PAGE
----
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On-line Flight Planning Shake-Up


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Things may be a changin'.......

FlightPrep, an Oregon company that holds a patent covering on-line flight planning, is hitting up EVERY company that offers on-line flight planning. Either they pay up, discontinue service, or get sued. Already, some websites are shuttingdown. One of my favorites, RunwayFinder.com, already announced they were closing, but are trying to work out something at the last minute.

Many of these flight-planning sites operate for FREE, with advertising as their only (meager) income. Having to pay a royalty to FlightPrep will put them out of business.

AVWeb News article




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The situation is getting worse... Runwayfinder.com is now down, and many organizations that provide any form on online flight planning (including AOPA & EAA) are being sized-up to share their income with FlightPrep. Read the blog at Runwayfinder to see how this thing is playing out. It just doesn't seem right... being able to "patent" something as generic as "on-line flight planning". Geez I should have patented: on-line banking, on-line bill paying, on-line contests, on-line dating, on-line shopping.... you see what I mean.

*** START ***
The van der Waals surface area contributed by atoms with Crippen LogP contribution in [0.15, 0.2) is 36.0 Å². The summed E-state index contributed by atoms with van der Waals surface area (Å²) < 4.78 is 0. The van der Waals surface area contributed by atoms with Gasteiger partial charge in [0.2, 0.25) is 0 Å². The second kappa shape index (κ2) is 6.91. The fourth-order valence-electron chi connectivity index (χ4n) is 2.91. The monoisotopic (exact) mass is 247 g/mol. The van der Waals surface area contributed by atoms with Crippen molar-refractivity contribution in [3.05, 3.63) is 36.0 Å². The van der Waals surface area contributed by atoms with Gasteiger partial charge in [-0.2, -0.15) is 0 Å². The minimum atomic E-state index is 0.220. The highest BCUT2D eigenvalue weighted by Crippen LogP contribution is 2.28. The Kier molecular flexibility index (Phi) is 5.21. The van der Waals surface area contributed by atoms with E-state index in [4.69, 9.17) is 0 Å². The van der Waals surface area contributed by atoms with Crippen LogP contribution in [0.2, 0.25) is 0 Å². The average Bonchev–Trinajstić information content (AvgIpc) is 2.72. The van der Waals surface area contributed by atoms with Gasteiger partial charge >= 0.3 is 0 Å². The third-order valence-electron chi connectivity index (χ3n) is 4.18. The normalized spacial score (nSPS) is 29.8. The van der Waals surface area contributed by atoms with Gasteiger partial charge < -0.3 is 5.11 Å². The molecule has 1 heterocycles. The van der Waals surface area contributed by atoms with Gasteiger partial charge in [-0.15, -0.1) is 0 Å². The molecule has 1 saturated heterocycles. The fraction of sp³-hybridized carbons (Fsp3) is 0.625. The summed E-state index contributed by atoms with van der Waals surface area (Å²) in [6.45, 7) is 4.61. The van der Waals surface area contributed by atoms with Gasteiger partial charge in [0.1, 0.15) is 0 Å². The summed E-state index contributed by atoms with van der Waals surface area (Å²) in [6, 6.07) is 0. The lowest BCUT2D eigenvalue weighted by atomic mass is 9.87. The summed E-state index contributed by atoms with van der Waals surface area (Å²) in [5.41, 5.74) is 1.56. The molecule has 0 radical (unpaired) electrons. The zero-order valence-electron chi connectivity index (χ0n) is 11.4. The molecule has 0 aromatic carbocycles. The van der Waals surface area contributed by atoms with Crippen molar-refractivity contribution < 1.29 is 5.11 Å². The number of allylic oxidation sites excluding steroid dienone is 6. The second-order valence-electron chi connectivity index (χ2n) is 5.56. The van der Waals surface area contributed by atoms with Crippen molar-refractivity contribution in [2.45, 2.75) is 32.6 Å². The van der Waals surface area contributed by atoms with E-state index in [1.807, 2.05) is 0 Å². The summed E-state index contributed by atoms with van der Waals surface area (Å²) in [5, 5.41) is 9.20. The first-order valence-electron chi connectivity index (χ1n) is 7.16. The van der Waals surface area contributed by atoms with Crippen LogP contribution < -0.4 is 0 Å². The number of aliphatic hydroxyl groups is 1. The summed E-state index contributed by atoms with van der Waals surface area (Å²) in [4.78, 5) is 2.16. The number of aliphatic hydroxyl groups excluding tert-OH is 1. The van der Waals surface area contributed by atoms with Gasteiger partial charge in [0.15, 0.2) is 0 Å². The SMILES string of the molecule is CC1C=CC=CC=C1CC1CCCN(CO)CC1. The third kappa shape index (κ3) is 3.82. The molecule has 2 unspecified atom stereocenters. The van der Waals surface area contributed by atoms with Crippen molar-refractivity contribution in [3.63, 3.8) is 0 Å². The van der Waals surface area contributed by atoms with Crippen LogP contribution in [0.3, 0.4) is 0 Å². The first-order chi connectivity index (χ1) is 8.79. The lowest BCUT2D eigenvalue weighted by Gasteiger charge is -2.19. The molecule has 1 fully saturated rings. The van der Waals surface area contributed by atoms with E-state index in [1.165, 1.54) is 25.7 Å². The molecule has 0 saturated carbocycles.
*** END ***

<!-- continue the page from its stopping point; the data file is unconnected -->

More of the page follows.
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I've been in the software business my entire professional career and when I started back in the early 80's patents for software were just about impossible. It took Xerox PARC almost 10 years to fight through and get a patent on GUI (yes, it was Xerox not Apple that invented what we take for granted. Long story -- Apple bought the rights to copy parts of the Xerox Alto project for pre-IPO shares in Apple). Somewhere in the early 90's, the floodgates opened up. My personal opinion is the patent office doesn't have sufficient qualified experts in the software arena, nor has the capacity to keep up so way too many patents are issued. I believe very few software patents meet the requirement of new, non-obvious and useful but that's just me.


Don't see how in 2001 that online flight planning wasn't obvious. But the US Patent Office disagrees and it would take a monumental stack of cash to have the patent rescinded.


Hey, the light bulb seems obvious today but wasn't 125+ years ago :)


All that being said, FlightPrep does have a legal patent and has the right to enforce against intentional and unintentional infringement. Not so sure they're going about it right, though.


Good news is that my ForeFlight software for the iPad is unaffected ;)

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